Bernard (Bernie) W. Chang, M.D., Director of Baltimore’s Plastic & Reconstructive Surgery at Mercy, also leads The Breast Reconstruction and Restoration Center at Mercy. Dr. Bernie Chang is Board Certified in Plastic Surgery and General Surgery. He pioneered and advanced surgical treatment options like DIEP flap surgery for breast reconstruction. With a skilled and highly specialized team of doctors, Mercy's Plastic Surgery and Breast Reconstruction Centers are known as one of the Mid-Atlantic’s best in breast reconstruction and restoration, cosmetic medicine and plastic surgery.
As the Assistant Director of The Hoffberger Breast Center at Mercy in Baltimore, Dr. Bernie Chang works closely with the Breast Center doctors to provide seamless care for those women who choose immediate breast reconstruction after breast surgery. The industry-leading expertise of Dr. Chang and the renowned reputation of the physicians of The Breast Center result in choices that women may not find elsewhere.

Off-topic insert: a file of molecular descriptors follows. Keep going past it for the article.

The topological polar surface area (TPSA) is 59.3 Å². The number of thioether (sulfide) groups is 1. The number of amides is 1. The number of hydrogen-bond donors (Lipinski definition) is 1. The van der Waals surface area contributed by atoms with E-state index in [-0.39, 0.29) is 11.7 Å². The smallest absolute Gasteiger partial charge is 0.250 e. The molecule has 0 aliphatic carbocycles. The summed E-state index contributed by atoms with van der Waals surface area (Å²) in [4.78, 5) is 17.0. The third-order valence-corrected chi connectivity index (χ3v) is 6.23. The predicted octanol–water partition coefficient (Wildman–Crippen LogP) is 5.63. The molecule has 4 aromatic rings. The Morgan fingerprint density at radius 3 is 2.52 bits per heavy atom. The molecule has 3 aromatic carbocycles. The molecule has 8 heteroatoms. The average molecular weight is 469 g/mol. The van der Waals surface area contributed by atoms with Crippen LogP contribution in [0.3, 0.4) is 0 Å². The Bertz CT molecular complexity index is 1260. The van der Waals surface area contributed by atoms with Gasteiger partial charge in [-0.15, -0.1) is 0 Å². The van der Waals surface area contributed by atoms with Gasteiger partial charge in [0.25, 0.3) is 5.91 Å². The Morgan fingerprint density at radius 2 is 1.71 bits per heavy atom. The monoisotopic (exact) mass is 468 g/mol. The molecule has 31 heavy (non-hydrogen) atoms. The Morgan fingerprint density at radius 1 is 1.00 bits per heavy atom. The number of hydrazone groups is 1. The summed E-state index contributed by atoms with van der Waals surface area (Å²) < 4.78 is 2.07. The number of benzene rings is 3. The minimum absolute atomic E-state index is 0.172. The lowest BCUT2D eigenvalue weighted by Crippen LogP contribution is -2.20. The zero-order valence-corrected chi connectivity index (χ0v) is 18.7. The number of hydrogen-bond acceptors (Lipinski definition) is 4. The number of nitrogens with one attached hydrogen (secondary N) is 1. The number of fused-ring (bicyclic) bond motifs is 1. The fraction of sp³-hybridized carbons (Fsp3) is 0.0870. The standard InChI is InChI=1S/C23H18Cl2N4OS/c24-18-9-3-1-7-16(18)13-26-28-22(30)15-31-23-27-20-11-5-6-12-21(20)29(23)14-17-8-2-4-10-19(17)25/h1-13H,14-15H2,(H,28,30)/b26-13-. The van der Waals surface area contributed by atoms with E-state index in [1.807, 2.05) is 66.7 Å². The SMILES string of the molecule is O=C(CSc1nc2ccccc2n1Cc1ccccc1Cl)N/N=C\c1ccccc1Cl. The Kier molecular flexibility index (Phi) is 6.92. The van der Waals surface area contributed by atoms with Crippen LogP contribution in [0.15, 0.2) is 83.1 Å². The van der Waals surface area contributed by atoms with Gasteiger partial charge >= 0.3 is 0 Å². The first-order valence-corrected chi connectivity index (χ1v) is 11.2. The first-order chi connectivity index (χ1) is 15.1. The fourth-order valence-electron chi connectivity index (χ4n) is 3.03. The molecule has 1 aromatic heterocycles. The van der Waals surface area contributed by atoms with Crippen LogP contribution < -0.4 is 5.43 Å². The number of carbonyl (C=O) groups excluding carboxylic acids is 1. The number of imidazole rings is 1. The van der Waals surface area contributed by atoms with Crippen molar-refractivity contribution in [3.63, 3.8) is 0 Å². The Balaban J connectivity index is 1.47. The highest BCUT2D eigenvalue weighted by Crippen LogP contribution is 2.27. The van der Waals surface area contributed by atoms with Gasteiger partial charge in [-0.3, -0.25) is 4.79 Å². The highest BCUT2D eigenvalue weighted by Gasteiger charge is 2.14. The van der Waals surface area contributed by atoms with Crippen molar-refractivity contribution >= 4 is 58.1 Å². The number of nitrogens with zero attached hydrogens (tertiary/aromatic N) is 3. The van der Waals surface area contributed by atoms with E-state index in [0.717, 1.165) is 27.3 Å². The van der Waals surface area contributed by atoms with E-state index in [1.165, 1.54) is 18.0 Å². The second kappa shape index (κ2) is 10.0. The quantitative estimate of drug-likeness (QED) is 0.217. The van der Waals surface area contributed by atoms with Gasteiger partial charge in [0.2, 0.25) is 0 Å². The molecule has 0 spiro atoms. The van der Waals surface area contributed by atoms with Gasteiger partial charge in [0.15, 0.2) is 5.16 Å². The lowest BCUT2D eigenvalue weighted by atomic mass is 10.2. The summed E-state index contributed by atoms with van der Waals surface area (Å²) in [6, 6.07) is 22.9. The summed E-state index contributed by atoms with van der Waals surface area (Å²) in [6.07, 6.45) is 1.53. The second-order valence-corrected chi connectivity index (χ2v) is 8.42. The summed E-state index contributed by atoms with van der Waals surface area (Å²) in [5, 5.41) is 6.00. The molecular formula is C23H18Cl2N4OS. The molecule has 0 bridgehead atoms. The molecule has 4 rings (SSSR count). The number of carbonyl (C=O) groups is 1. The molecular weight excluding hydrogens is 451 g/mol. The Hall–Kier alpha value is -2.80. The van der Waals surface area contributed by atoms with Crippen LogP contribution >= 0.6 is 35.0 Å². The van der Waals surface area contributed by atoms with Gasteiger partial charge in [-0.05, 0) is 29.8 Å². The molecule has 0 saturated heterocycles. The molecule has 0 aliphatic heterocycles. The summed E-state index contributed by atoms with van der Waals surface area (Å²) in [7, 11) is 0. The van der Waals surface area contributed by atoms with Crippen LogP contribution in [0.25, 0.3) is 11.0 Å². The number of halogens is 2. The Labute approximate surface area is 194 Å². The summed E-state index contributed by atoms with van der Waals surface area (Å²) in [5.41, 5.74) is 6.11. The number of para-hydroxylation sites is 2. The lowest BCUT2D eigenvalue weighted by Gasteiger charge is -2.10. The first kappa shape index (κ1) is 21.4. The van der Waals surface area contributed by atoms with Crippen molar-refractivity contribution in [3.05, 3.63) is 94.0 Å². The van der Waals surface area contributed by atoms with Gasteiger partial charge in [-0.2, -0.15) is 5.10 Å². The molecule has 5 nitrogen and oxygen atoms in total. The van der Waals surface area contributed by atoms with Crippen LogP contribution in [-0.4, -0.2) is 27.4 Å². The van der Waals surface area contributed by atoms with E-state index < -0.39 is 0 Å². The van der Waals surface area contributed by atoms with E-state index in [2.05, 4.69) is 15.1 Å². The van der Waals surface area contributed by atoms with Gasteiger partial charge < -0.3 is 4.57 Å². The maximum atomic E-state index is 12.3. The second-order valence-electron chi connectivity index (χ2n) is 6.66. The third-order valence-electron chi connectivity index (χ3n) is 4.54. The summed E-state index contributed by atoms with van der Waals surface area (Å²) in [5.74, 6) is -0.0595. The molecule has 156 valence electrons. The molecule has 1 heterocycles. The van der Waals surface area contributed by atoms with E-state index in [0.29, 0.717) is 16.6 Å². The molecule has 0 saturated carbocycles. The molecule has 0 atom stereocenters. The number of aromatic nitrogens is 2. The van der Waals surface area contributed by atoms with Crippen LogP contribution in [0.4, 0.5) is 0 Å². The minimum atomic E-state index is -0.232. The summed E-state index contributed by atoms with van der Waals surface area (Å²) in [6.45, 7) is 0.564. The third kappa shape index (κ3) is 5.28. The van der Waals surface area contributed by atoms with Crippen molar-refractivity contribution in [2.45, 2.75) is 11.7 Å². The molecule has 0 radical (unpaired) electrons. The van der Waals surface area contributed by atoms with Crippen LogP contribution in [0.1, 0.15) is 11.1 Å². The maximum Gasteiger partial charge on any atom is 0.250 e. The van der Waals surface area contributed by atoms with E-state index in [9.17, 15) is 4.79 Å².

With more than 20 years of medical experience, Dr. Chang offers women peace of mind in breast reconstruction and restoration. His quiet thoughtfulness and attention to the needs of his patients provide a calming touch that helps each woman focus on her treatment options and recovery. His expertise is in helping women reclaim their feminine form and personal self-esteem after a diagnosis and treatment for breast cancer. Women say they have regained their physical and emotional balance in the care of Dr. Chang.
Dr. Chang has performed DIEP flap breast reconstruction surgery for decades and his leadership is widely known. DIEP flap breast reconstruction surgery is one of the most widely performed breast shaping options for women. Dr. Chang is also skilled in other microsurgical flap procedures including:
SGAP flap & Bilateral SGAP Flap
Dr. Bernie Chang’s surgical expertise attracts surgical fellows from across the nation to train in the renowned Fellowship Program at Mercy in breast reconstruction and surgical flap treatment options.
Jennifer Chatman is a world-renowned researcher, teacher & consultant on leveraging organizational culture for firm performance and leading high-performance teams.